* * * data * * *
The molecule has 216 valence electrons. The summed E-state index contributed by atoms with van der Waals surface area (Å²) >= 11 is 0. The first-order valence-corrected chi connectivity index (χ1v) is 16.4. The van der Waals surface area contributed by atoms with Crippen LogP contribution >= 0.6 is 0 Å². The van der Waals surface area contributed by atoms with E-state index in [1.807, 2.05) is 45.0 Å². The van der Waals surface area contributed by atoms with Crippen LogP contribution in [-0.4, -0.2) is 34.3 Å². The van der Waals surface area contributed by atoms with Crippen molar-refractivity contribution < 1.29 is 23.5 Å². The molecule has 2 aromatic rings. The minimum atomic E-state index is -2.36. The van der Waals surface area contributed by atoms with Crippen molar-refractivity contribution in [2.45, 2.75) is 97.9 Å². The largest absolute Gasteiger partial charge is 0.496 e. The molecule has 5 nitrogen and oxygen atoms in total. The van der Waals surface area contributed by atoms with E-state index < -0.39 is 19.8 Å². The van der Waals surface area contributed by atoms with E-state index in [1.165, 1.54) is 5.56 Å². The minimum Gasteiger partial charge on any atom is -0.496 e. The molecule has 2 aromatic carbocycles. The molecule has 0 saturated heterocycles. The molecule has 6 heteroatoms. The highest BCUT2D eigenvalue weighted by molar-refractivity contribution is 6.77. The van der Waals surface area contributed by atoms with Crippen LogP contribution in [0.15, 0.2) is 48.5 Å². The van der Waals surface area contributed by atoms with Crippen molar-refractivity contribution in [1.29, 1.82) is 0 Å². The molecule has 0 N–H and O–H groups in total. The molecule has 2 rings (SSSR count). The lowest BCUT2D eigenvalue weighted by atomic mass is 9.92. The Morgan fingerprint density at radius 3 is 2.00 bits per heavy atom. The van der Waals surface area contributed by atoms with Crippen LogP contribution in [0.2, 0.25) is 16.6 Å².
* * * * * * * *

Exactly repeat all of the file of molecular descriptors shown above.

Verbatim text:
The molecule has 216 valence electrons. The summed E-state index contributed by atoms with van der Waals surface area (Å²) >= 11 is 0. The first-order valence-corrected chi connectivity index (χ1v) is 16.4. The van der Waals surface area contributed by atoms with Crippen LogP contribution >= 0.6 is 0 Å². The van der Waals surface area contributed by atoms with E-state index in [1.807, 2.05) is 45.0 Å². The van der Waals surface area contributed by atoms with Crippen LogP contribution in [-0.4, -0.2) is 34.3 Å². The van der Waals surface area contributed by atoms with Crippen molar-refractivity contribution < 1.29 is 23.5 Å². The molecule has 2 aromatic rings. The minimum atomic E-state index is -2.36. The van der Waals surface area contributed by atoms with Crippen molar-refractivity contribution in [2.45, 2.75) is 97.9 Å². The largest absolute Gasteiger partial charge is 0.496 e. The molecule has 5 nitrogen and oxygen atoms in total. The van der Waals surface area contributed by atoms with E-state index < -0.39 is 19.8 Å². The van der Waals surface area contributed by atoms with E-state index in [1.165, 1.54) is 5.56 Å². The minimum Gasteiger partial charge on any atom is -0.496 e. The molecule has 2 aromatic carbocycles. The molecule has 0 saturated heterocycles. The molecule has 6 heteroatoms. The highest BCUT2D eigenvalue weighted by molar-refractivity contribution is 6.77. The van der Waals surface area contributed by atoms with Crippen LogP contribution in [0.15, 0.2) is 48.5 Å². The van der Waals surface area contributed by atoms with Crippen molar-refractivity contribution in [1.29, 1.82) is 0 Å². The molecule has 0 N–H and O–H groups in total. The molecule has 2 rings (SSSR count). The lowest BCUT2D eigenvalue weighted by atomic mass is 9.92. The Morgan fingerprint density at radius 3 is 2.00 bits per heavy atom. The van der Waals surface area contributed by atoms with Crippen LogP contribution in [0.2, 0.25) is 16.6 Å².